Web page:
August is an assembler written from scratch in Ink for me to learn about assemblers, linkers, executable file formats, and compiler backends. It currently supports assembling and linking (in a single step) x86_64 ELF binaries for Linux, and might in the future support ELF executables for ARM, RISC-V, and x86 architectures. In the far long term, August might also become a code generation backend for a compiler written in Ink for some small subset of C if I feel adventurous. But for now, August is an educational project that assembles a subset of x86_64 to a Linux ELF binary.
August currently supports the following features:
- A good portable subset of the integer x86_64 instruction set
- Support for arguments as immediates, registers, and labels
- Embedded read-only data segments
- Symbol tables for debugging and disassembly
You can see some example assembly code that August can assemble and link under
August provides a CLI,
./src/cli.ink, that currently takes a single assembly program and emits a single statically-linked x86_64 ELF executable. Under the hood, August reads the assembly program, parses it into a simple representation of symbols and sections in the source, assembles it into machine code, and links it all together with a minimal ELF linker.
At the moment, the assembler and linker are pretty tightly integrated. The ELF linker assumes that only two sections are used,
.rodata, and the assembler generates code with that assumption. The virtual address table for the generated executable is also currently hard-coded into the linker and relied on by the assembler when resolving symbols.
Here's a transcript of a shell session that demonstrates what August can do today. We take a bare-bones Hello World program for Linux on x86_64, assemble it with August, run it, and dump the generated assembly with
$ cat test/asm/004-sym.asm ; Hello World section .text ; implicit _start: mov eax 0x1 ; write syscall mov edi 0x1 ; stdout mov esi msg ; string to print mov edx len ; length syscall exit: mov eax 60 ; exit syscall mov edi 0 ; exit code syscall section .rodata msg: db "Hello, World!" 0xa len: eq 14
Run the emitted program, which prints, "Hello, World!" and exits cleanly.
$ august test/asm/004.asm ./hello-world executable written. $ ./hello-world Hello, World! $ echo $? 0
If we disassemble the generated executable, we find the assembly we began with.
$ objdump -d ./hello-world ./hello-world: file format elf64-x86-64 Disassembly of section .text: 0000000000401000 <_start>: 401000: b8 01 00 00 00 mov eax,0x1 401005: bf 01 00 00 00 mov edi,0x1 40100a: be 00 50 6b 00 mov esi,0x6b5000 40100f: ba 0e 00 00 00 mov edx,0xe 401014: 0f 05 syscall 0000000000401016 <exit>: 401016: b8 3c 00 00 00 mov eax,0x3c 40101b: bf 00 00 00 00 mov edi,0x0 401020: 0f 05 syscall ...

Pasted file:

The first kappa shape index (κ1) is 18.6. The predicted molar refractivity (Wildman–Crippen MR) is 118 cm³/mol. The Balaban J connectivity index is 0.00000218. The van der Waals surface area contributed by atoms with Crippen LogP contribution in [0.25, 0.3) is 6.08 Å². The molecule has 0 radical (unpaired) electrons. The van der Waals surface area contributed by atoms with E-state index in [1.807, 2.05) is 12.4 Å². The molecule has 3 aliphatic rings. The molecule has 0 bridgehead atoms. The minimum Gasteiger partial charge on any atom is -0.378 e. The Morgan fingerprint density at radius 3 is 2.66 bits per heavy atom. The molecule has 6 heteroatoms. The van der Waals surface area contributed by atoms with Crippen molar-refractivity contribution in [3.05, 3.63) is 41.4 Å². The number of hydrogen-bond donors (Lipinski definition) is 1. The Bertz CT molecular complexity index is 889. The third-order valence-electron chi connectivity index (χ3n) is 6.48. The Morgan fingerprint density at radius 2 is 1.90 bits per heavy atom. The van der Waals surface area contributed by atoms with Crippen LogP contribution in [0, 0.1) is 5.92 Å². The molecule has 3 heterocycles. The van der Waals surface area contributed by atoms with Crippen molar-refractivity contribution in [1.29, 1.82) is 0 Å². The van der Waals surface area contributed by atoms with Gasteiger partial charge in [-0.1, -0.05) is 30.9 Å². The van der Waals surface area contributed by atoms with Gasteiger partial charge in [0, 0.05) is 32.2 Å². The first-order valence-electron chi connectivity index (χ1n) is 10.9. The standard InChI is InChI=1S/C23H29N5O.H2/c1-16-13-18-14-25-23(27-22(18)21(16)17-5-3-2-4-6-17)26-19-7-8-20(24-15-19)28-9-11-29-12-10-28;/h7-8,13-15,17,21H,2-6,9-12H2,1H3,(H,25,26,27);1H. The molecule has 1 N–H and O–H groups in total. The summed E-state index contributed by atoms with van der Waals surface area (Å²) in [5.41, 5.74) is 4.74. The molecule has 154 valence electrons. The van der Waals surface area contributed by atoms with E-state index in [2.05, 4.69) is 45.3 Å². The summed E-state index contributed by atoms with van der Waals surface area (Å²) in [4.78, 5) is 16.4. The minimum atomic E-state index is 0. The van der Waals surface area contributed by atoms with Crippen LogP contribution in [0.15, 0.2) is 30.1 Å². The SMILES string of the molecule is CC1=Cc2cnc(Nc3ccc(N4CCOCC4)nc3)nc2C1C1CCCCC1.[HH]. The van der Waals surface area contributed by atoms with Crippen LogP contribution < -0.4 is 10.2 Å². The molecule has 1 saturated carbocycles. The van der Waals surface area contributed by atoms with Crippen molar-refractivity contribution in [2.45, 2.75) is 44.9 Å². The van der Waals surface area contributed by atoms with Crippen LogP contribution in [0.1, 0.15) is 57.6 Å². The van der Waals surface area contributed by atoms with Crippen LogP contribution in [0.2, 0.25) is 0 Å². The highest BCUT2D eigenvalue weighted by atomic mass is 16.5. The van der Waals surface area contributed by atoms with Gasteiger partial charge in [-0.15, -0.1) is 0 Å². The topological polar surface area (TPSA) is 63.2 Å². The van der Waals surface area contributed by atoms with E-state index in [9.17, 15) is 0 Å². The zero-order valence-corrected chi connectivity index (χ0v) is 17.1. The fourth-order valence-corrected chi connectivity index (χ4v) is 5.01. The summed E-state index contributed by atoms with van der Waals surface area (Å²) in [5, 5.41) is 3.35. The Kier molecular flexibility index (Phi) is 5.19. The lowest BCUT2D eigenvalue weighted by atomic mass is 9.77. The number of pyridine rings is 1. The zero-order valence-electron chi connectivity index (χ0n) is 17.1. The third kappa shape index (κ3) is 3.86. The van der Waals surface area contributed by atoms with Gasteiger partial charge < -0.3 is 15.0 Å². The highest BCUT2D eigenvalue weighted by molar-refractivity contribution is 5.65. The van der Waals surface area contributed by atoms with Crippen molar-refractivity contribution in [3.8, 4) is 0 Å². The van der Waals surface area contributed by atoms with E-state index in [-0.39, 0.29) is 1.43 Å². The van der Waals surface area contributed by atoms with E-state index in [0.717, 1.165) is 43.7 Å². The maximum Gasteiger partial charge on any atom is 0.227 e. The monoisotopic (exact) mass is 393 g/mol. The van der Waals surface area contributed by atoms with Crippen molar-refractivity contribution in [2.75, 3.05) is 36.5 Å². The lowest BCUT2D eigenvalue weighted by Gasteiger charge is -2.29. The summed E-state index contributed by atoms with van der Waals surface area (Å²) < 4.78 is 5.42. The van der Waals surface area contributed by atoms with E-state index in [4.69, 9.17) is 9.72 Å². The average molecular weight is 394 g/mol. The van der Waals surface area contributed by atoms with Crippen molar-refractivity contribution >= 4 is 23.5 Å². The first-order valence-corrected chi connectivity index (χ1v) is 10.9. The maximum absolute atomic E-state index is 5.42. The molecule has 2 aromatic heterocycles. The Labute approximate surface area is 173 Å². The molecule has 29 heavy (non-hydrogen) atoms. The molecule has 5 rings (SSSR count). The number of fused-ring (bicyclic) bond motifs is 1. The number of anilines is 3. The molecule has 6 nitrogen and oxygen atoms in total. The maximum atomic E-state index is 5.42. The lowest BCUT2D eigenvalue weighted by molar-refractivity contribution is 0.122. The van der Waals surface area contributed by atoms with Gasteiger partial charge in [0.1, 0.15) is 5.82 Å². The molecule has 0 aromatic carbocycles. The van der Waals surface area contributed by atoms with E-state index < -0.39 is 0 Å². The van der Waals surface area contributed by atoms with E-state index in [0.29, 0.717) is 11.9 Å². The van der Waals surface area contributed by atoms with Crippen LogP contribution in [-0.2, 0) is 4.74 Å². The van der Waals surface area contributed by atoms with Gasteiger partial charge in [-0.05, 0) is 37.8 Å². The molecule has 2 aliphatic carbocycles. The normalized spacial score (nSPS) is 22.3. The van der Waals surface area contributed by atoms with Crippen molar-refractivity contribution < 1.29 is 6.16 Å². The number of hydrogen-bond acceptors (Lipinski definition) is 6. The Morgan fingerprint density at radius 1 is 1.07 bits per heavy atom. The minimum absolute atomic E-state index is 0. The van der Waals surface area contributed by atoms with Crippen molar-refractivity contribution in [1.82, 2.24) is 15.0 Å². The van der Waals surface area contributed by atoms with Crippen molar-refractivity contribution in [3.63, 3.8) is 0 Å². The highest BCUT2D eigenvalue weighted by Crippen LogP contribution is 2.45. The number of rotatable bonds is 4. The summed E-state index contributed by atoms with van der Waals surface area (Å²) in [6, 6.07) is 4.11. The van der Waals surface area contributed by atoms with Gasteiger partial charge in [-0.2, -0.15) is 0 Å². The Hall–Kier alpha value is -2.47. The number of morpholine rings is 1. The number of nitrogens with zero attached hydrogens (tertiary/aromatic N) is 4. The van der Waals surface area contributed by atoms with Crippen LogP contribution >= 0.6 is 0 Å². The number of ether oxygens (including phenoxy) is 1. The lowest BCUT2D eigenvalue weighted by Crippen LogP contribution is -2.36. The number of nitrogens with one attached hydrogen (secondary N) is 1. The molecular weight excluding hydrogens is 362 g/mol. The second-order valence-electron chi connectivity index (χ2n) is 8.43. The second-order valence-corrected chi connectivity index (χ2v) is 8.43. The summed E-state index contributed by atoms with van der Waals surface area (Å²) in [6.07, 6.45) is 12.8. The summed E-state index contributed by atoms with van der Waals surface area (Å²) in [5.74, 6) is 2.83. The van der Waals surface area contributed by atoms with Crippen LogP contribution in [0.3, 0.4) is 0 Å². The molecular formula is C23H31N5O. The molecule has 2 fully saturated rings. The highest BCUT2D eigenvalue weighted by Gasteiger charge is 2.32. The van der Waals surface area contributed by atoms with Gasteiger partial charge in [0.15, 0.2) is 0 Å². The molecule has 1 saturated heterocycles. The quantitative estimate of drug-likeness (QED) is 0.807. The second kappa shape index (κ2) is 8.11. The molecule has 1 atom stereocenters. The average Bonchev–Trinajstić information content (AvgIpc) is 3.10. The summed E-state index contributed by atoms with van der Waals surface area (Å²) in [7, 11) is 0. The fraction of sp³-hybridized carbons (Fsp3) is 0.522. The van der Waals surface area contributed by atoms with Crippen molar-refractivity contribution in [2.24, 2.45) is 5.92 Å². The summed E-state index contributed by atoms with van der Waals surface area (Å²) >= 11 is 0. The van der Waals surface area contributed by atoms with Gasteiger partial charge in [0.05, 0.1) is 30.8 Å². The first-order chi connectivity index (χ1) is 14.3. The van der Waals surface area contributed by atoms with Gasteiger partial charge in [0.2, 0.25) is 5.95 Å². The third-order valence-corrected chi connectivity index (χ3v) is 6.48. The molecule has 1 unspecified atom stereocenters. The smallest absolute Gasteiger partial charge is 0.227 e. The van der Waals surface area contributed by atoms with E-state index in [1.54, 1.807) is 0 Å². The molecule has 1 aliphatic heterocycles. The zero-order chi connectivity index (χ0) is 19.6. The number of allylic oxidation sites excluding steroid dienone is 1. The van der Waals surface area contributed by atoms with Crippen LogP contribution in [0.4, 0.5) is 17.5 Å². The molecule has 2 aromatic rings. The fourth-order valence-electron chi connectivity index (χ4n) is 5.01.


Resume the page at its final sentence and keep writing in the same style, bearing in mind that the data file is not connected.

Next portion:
The instruction encoding is handled by the
./src/asm.ink library within the project. Currently, August can assemble simple programs that work with 32-bit registers and the ALU, handle branches and jumps, make system calls and function calls per the x86 calling convention, and read or write to memory. Even with these basic building blocks, we can write programs that do interesting things like loop, manipulate memory, and make recursive calls. You can check out some examples in
August uses a library for constructing ELF executable files located at
./src/elf.ink. The ELF generated by the ELF library in August currently makes use of three sections:
.textcontaining the program text, i.e. translated x64 assembly.
.rodatacontaining read-only data loaded into process memory as read-only
.shstrtabcontaining section headers
The content of
.rodata sections can be provided to the ELF library, which will return a fully linked ELF binary as the result. All labels found in the assembly code are treated as local function symbols and placed into the generated symbol table.
References and further reading
The ELF file format is quite well documented, especially in source bases of various linkers, assemblers, and kernels, but the available reference material for implementing an ELF linker is not...what you would call super accessible. In the process of building August, I've found the following references particularly helpful.
man elfon Linux and the
elfheader file in the kernel sources, which provide the canonical reference for implementations of ELF files
- A Whirlwind Tutorial on Creating Really Teensy ELF Executables for Linux, which breaks down the ELF format for executable files at a high level
- LWN's write-up of the Linux kernel's view of ELF executables, with another breakdown of ELF executables
- Solaris's documentation on ELF object files, a good in-depth reference
- Notes on the ELF specification, which is long but very, very comprehensive, occasionally useful for studying edge cases
In writing an x86/x64 assembler, the following were especially helpful to get me up to speed.
- The x86asm.net ISA reference, which is comprehensive enough for a toy assembler and easy to navigate once you get used to the compact notation
- Encoding x86 Instructions, which was a helpful guide to understanding how x86 and x64 instructions are encoded
- The x64 cheat sheet for a handy list of the core x86/x64 instruction set
- The Calling Conventions article on OSDev Wiki
To work on August, you obviously need Ink installed. Inkfmt is also useful for auto-formatting code, which you can run with
make format or
When I work on August (especially the instruction encoder), I usually have two other panes open, running:
ls test/asm/*.asm lib/*.ink src/*.ink | entr -cr makeso every file change assembles and runs a program to test
ls ./b.out | entr -cr objdump -d -Mintel ./b.outso that every time the executable is re-compiled, I can see the disassembly of the executable and check it against the intended assembly code.
There is a growing test suite for the assembler / x86 instruction encoder, which you can run with
make check or